With the Board of Elections still counting the vote in last week's primary, Bill de Blasio has entered the quasi-general election campaign. While it would be pretty mathematically surprising if de Blasio ends up in a primary runoff with Bill Thompson in two weeks – he is sort of pretending that the general election against Republican Joe Lhota hasn't quite started.
The campaign's weird soft launch is the result of de Blasio wanting to avoid alienating Thompson and any of his remaining die-hard supporters. It would be foolish to look like you're pushing out the only African-American candidate in the race, especially after exit polls showed you won the plurality of black voters.
Lhota, meanwhile, is trying to focus his firepower on de Blasio, while honing his own message and argument for the GOP to continue its winning streak in City Hall. As Blake Zeff astutely noted in yesterday's Daily News, Lhota cannot simply be the anti-de Blasio and expect to win. Because crime is so low in the city, New Yorkers aren't worried about law-and-order – and many voters don't even remember the bad old days of 1990.
Negative campaigns can work – but candidates for big offices like president, governor, and mayor must also provide a positive rationale for their candidacies. Lhota has less than two months to introduce himself to the vast majority of New Yorkers who have never heard of him before. De Blasio, meanwhile, is turning into this generation's John Lindsay, who successfully adopted the slogan: "He is fresh and everyone else is tired."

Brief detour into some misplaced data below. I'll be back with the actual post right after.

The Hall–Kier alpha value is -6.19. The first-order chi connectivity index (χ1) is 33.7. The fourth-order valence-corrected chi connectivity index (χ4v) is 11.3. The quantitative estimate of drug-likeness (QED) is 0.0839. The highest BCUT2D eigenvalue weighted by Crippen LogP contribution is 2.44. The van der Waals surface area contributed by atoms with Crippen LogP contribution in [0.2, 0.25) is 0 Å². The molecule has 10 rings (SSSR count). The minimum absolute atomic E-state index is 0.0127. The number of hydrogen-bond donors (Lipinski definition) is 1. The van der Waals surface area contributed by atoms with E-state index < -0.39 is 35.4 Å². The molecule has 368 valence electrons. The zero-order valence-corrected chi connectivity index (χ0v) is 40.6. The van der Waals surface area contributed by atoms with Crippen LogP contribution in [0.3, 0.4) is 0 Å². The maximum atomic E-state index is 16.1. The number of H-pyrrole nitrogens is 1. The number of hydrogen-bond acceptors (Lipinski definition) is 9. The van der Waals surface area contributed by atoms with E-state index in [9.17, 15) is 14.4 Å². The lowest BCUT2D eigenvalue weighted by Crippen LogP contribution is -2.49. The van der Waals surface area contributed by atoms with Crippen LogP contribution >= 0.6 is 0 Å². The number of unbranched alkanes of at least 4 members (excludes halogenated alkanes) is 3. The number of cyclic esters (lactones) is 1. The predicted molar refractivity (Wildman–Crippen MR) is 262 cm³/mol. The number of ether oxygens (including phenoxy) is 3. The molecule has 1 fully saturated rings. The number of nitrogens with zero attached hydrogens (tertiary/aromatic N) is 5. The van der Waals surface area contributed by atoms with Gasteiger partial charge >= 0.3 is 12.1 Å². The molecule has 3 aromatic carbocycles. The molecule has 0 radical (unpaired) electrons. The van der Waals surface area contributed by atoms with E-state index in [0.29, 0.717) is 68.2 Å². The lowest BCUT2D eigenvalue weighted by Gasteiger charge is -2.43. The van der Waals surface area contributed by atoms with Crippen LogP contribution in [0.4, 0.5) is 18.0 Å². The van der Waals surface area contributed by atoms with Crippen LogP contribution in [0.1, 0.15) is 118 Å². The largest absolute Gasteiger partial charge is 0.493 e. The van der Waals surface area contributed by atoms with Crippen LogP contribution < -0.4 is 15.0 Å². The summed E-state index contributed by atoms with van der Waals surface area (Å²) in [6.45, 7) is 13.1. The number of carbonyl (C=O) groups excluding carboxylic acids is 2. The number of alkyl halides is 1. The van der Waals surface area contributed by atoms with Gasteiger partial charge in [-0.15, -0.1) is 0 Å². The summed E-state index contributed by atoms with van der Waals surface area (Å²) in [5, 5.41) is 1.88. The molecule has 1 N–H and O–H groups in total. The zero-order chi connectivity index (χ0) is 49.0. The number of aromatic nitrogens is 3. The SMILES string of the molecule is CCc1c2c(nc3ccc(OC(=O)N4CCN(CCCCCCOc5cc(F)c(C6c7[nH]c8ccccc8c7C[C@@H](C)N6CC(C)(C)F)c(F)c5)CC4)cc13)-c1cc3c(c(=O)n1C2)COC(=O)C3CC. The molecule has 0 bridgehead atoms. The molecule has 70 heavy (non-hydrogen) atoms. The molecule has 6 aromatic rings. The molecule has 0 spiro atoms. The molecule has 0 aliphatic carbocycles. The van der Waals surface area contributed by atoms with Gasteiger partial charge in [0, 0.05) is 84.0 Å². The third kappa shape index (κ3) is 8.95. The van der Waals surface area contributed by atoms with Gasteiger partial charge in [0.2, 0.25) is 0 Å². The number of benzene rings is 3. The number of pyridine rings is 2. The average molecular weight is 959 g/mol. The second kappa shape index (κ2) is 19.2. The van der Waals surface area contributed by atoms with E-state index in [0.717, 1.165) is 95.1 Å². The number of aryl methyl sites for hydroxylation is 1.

Lhota seems to realize that to mount a highly-competitive campaign, he must also seize upon the "change" mantra that sent Barack Obama to the White House and de Blasio hurtling out of the crowded pack of Democrats in this year's race for mayor. It's a very tough task but he has a chance to get a head start this week as de Blasio remains in quasi-campaign mode while the final votes are counted in his primary fight with Thompson.